Joseph Schumpeter asked in 1944 whether capitalism could survive and answered in the negative. Some would now say the same about welfare states. This chapter has emphasised the various intellectual, political and policy challenges which welfare states face. Can they overcome them? The position of the welfare state is stronger than it sometimes appears firstly because in most countries there is still a broad coalition of support for welfare services which are universal and free at the point of use, and secondly because capitalism still needs the welfare state as much as the welfare state needs capitalism. There is a mutual dependence between them which has grown up over the last hundred years. Welfare states with all their imperfections are vital for social stability and legitimacy. They are an important creator of the non-market conditions which are necessary for the successful reproduction of capitalism as a political and economic system.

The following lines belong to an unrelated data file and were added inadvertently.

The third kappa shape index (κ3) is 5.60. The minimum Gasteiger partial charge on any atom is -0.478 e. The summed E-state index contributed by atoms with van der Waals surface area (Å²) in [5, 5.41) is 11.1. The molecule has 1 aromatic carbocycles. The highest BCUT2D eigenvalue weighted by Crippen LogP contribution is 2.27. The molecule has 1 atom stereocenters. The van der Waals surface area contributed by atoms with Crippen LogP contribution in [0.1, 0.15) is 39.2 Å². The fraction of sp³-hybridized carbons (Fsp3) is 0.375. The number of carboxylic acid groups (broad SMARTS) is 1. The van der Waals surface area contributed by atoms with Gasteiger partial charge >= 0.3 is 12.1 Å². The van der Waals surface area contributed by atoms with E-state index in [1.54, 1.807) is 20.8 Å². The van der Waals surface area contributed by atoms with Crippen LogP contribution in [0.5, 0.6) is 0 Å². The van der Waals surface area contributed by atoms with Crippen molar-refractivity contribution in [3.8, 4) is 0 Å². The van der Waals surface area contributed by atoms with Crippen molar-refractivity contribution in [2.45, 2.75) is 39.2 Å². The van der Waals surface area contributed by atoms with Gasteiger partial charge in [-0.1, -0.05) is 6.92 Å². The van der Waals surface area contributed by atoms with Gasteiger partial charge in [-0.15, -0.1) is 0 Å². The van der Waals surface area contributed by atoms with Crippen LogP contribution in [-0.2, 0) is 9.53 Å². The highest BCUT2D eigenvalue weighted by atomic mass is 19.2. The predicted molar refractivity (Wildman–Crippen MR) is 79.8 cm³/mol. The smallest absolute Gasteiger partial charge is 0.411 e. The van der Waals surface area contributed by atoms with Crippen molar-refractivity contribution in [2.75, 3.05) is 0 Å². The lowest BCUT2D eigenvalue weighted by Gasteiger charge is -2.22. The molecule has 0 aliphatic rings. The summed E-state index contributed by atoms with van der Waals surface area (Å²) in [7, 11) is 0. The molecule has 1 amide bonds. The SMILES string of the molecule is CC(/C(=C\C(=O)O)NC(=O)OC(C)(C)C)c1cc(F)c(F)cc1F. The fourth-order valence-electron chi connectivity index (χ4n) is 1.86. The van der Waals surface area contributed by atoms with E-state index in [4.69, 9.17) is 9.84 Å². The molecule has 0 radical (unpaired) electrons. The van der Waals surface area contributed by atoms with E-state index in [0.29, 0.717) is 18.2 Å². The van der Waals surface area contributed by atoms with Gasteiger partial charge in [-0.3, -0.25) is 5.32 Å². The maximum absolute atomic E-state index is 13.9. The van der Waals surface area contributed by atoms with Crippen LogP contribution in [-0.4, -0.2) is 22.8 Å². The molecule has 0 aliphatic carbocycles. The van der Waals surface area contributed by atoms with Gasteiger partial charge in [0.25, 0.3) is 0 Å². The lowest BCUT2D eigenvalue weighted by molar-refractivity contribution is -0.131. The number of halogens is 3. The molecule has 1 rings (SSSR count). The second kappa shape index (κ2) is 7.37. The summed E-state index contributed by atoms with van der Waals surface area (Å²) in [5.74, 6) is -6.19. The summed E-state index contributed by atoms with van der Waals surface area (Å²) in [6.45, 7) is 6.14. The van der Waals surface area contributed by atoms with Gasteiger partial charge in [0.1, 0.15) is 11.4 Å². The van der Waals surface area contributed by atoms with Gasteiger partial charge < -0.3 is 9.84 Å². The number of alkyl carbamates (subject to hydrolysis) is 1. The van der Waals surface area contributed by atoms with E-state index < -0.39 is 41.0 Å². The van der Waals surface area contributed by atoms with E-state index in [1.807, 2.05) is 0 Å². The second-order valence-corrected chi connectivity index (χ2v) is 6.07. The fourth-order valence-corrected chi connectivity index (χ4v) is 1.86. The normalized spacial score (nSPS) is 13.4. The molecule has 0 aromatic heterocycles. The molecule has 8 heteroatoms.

Contemporary welfare states undoubtedly face complex intellectual, political and policy challenges, but also a deeper moral one – how to renew the social contract on which the original welfare states were based. The challenge is how to make the case for higher taxes to sustain welfare states and prevent any further erosion in the tax base. If this cannot be done, more welfare states are likely to become residual in Esping Andersen’s sense, or disappear altogether. Without a renewed sense of community and solidarity welfare states will not survive and will not deserve to survive. The result will be growing inequality, social fragmentation and conflict.17 But the question can be posed another way. It is not only whether capitalism can survive without the welfare state, but whether democracies can survive without it. Welfare states even now ensure that social rights are given precedence over market performance, and this is a tangible demonstration that democracies, again with all their imperfections, can still work for their citizens.